Saturday, May 10, 2008
1914: Mother's Day became an official US holiday
I'll be away on Monday, so I'm doing the Monday blog on Saturday.
Sunday, May 11, Mother's Day (or Mothers' Day, or Mothers Day), will be celebrated in the US and Canada; and the holiday is celebrated on other days in other countries. According to the National Restaurant Association, Mothers Day is the most popular day to dine out. In some parts of the United States, Mothers Day marks the beginning of the tomato planting season.
Contrary to common opinion, the holiday was not invented by the Hallmark Card company. Mothers Day goes back to an ancient Greek spring festival dedicated to Rhea, mother of many deities of Greek mythology.
Ancient Romans celebrated a spring festival called Hilaria, dedicated to Cybele, a mother goddess, starting around 250 BCE. Hilaria lasted for three days in mid-March and included parades, games and masquerades. The celebrations were so raucous that followers of Cybele were banished from Rome.
Early Christians celebrated a Mothers Day of sorts on the fourth Sunday of Lent in honor of the Virgin Mary. In England the holiday was expanded to include all mothers, and called Mothering Sunday.
The American Mothers Day was copied from England by Julia Ward Howe, an activist, writer and poet famous for her Civil War song, Battle Hymn of the Republic.
Howe suggested that June 2 be annually celebrated as Mothers Day, and be dedicated to peace. In 1870, she wrote her famous Mothers Day Proclamation, a passionate appeal to women to oppose war. She also initiated a Mothers' Peace Day observance on the second Sunday in June in Boston and held the meeting for a number of years. Howe tirelessly championed the cause of official celebration of Mothers Day and declaration of official holiday on the day, but failed in her attempt to get formal recognition of a Mothers' Day for Peace.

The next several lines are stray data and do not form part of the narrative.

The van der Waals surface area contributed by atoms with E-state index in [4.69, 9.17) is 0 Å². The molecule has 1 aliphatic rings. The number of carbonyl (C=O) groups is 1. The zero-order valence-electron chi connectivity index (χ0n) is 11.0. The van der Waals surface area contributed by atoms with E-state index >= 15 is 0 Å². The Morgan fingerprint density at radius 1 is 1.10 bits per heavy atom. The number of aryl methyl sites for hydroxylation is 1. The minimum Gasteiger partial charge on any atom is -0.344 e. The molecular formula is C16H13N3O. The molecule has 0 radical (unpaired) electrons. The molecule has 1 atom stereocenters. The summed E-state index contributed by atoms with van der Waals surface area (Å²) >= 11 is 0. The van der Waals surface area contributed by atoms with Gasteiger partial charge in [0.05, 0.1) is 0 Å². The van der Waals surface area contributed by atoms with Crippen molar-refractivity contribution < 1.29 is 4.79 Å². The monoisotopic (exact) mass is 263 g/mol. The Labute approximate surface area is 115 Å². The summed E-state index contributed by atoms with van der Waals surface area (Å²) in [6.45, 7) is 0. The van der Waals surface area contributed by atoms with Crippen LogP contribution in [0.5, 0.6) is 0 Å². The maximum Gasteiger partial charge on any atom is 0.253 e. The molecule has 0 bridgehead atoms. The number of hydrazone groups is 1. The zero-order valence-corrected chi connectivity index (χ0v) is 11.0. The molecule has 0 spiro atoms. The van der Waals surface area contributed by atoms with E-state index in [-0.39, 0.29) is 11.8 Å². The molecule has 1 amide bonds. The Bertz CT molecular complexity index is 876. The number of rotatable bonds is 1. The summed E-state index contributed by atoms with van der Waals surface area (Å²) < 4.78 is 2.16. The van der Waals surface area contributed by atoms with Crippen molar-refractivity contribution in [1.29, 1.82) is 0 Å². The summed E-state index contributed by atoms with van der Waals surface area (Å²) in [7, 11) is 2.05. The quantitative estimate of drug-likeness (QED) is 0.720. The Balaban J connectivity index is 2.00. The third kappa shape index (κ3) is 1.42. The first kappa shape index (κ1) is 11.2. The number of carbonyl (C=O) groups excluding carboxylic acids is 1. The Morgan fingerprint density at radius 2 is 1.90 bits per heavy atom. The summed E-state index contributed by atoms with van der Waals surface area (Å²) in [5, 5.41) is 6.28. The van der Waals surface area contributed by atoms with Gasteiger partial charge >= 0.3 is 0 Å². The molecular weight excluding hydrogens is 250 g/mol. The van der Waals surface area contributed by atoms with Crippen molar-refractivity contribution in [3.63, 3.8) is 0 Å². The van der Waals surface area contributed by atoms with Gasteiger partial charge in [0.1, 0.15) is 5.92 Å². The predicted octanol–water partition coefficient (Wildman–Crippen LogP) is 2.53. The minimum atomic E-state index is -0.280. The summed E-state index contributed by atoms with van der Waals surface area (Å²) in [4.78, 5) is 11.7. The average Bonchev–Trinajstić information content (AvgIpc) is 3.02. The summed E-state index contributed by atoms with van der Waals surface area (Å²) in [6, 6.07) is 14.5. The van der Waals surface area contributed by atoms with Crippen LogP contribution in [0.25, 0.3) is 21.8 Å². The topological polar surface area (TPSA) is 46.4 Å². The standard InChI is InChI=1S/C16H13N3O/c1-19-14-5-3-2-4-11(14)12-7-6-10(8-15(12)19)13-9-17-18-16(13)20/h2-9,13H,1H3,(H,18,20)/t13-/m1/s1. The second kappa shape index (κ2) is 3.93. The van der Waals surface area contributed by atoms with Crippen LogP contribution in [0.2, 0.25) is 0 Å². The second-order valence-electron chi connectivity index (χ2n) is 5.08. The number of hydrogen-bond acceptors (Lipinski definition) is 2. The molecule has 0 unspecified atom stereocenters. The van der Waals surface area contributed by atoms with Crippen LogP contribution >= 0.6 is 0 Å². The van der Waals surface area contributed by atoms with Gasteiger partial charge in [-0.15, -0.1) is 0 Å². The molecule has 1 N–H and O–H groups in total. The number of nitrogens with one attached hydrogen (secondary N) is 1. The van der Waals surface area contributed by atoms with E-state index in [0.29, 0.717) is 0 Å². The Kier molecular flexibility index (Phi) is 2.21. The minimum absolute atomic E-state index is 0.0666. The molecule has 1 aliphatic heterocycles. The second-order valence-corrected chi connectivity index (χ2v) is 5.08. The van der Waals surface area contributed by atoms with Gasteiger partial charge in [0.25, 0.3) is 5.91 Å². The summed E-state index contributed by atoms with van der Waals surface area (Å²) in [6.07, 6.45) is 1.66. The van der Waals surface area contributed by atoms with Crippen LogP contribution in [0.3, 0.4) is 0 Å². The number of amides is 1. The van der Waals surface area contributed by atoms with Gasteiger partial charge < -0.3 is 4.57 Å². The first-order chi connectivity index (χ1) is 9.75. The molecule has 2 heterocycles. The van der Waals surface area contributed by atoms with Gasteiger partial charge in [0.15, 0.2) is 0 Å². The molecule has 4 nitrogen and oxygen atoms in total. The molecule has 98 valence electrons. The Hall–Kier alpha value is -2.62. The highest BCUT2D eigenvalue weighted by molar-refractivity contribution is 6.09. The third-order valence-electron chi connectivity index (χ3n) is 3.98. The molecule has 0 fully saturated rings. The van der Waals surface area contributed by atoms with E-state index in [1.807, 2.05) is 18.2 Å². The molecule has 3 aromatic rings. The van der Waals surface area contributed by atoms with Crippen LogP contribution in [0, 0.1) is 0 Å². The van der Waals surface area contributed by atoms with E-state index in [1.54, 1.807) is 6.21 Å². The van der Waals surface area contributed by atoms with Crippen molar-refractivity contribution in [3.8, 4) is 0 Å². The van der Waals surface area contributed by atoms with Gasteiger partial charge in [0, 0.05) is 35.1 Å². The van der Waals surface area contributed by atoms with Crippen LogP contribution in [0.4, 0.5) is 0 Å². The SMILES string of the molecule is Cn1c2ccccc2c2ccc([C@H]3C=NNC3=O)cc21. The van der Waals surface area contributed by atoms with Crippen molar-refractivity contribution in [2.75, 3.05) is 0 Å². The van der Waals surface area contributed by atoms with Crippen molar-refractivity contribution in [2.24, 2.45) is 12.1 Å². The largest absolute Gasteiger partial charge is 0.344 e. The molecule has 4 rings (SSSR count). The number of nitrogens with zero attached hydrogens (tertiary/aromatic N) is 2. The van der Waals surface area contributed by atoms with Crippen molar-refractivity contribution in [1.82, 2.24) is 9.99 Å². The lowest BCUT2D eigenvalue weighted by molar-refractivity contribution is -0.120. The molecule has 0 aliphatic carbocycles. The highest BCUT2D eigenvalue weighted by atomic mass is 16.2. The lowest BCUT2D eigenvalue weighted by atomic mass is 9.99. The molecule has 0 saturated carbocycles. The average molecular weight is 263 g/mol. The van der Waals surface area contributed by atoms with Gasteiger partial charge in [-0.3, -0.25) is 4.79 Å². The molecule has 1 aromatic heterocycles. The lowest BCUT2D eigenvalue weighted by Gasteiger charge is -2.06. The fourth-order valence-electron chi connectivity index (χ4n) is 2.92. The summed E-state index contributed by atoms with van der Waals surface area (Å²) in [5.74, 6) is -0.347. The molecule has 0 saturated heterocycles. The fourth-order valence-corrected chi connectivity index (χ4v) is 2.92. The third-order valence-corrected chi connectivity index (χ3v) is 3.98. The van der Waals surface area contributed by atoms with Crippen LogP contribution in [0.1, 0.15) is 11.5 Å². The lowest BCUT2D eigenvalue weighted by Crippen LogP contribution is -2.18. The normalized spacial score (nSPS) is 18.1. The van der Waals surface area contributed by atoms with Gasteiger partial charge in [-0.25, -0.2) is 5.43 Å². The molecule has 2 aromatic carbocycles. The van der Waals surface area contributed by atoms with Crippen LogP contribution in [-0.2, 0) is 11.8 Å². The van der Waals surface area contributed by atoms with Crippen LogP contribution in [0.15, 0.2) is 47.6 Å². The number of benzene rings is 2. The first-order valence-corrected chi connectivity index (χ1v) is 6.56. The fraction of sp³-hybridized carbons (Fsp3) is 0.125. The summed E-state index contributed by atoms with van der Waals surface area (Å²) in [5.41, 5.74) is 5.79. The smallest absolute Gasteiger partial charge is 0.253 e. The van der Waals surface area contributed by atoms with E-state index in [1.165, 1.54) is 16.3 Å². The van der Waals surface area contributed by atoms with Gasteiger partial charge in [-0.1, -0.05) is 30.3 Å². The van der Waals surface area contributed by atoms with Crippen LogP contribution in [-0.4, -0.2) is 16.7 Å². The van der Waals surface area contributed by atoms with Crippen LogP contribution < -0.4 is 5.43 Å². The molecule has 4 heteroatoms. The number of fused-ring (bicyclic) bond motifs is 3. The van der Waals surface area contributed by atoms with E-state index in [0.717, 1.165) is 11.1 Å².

Anna Jarvis never married or had children, but is known as the Mother of Mothers Day.
Anna Jarvis got the inspiration of celebrating Mothers Day from her mother Anna Marie Reeves Jarvis. An activist and social worker, Mom Jarvis hoped that someday someone would honor all mothers, living and dead, and pay tribute to their contributions.
Anna never forgot her mother’s words and when her mother died in 1905, she resolved to fulfill her mother’s desire of having a mothers day. Initially, Anna supplied Carnations for a church service in West Virginia to honor her mother, who favored that flower. Later Anna and her supporters lobbied for the official declaration of Mothers Day holiday. By 1911, Mother's Day was celebrated in almost every state, and in 1914 President Woodrow Wilson signed a Joint Resolution designating the second Sunday in May as Mothers Day, a day for American citizens to show the flag in honor of mothers whose sons had died in war.
Just nine years after the first official Mothers Day holiday, commercialization became so rampant that Anna Jarvis herself became a major opponent of what the holiday had become. Mothers Day is now one of the most commercially successful US holidays. (info from mothersdaycelebration.com and Wikipedia)